Finally, interleague play has a (Fall) Classic matchup with Dodgers-Yanks

The Dodgers have played 32 games in the Bronx, but this series will be the first in the regular season. (USATSI)
The Dodgers have played 32 games in the Bronx, but this series will be the first in the regular season.(USATSI)

It's an oddity of interleague play that the Twins just made their first-ever trip to Atlanta and that the Padres have never once played in Toronto.

It's a crime that it has taken this long for the Dodgers to get to Yankee Stadium.

Or get back to Yankee Stadium, since the Dodgers played in the Bronx 32 times, back when interleague play was called by its former name: the World Series. Dodgers-Yankees is the most common of all World Series matchups, played 11 times.

Nothing else even comes close.

So why in the world, then, has Dodgers at Yankees been the least common of regular-season interleague matchups?

We've been blessed (or cursed) with interleague play for 17 years now. The Dodgers have been to Seattle four times, to the South Side of Chicago three times, to Tampa Bay twice. The Yankees have hosted the Braves six times, the Diamondbacks three times and the Padres twice.

The Yankees have been to Dodger Stadium twice.

So why has it taken until 2013 for the Dodgers to get back to Yankee Stadium?

"It was sort of a combination of circumstances," said Katy Feeney, the MLB senior vice president whose responsibilities include the thankless job of overseeing the schedule.

Interleague play began in 1997, and the original plan was that every team would visit every other team at least once within every six-year cycle. That hasn't come close to happening, in part because of the imbalance between the two leagues (until the Astros moved this season, the National League had 16 teams, and the American League 14), in part because baseball put a priority on local rivalries (from 1999-2012, the Dodgers played the Angels six times a season, as did the Yankees and Mets), and in part because baseball switched some series for other reasons.

MLB admitted that it allowed rights-holders Fox Sports and ESPN to have input in which interleague matchups were played. Feeney said other matchups were switched in order to make the whole schedule work better.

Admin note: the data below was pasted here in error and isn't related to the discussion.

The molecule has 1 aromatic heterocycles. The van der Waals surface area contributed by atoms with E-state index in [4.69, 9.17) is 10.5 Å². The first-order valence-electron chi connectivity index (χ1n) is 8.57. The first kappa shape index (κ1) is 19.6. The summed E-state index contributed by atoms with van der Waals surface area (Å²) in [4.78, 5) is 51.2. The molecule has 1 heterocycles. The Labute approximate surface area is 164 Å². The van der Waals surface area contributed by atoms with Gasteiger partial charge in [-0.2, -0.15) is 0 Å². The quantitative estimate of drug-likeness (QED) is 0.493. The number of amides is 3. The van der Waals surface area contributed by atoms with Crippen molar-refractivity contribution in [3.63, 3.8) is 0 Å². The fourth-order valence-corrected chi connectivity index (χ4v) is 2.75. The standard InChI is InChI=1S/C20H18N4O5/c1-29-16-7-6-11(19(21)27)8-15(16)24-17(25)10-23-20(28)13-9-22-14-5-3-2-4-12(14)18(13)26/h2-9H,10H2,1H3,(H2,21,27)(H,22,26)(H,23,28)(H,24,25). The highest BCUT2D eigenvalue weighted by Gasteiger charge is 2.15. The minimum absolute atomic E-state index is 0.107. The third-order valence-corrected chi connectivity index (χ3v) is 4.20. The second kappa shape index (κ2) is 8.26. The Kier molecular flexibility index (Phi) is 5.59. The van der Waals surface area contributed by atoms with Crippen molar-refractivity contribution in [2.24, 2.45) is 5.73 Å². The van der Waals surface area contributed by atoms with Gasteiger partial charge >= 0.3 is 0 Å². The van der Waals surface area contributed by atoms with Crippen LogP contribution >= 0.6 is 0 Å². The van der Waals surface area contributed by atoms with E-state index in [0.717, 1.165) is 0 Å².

The result is that there were nine site-specific matchups that hadn't happened through 2012, and one (Padres at Blue Jays) that still won't happen this year, either.

There are those who will always believe there has been more at work with Dodgers at Yankees. One story is that back when ex-Dodgers owner Frank McCourt was still in MLB's good graces, he successfully lobbied to have a 2004 series switched so that his team would play in Boston, his hometown, rather than in New York. Another story has the Yankees lobbying to get a 2010 series switched from Yankee Stadium to Dodger Stadium because they didn't want to see Joe Torre back in the Bronx.

It's not clear how much truth there is to either of those stories. MLB says no Dodgers-Yankees series was ever switched, and sources say the Yankees actually wanted the 2010 series played in New York, rather than in Los Angeles. But the fact that they still circulate shows how much interest there has been in seeing the Dodgers return to New York to play the Yankees.

No one has any conspiracy theories for the Cubs never going to Oakland (where they'll play for the first time ever this July).

Dodgers-Yankees is different. Earlier this month, the Dodgers held an Old-Timers Day with a Dodgers-Yankees theme, and people who were there said 30,000 fans showed up early to see it.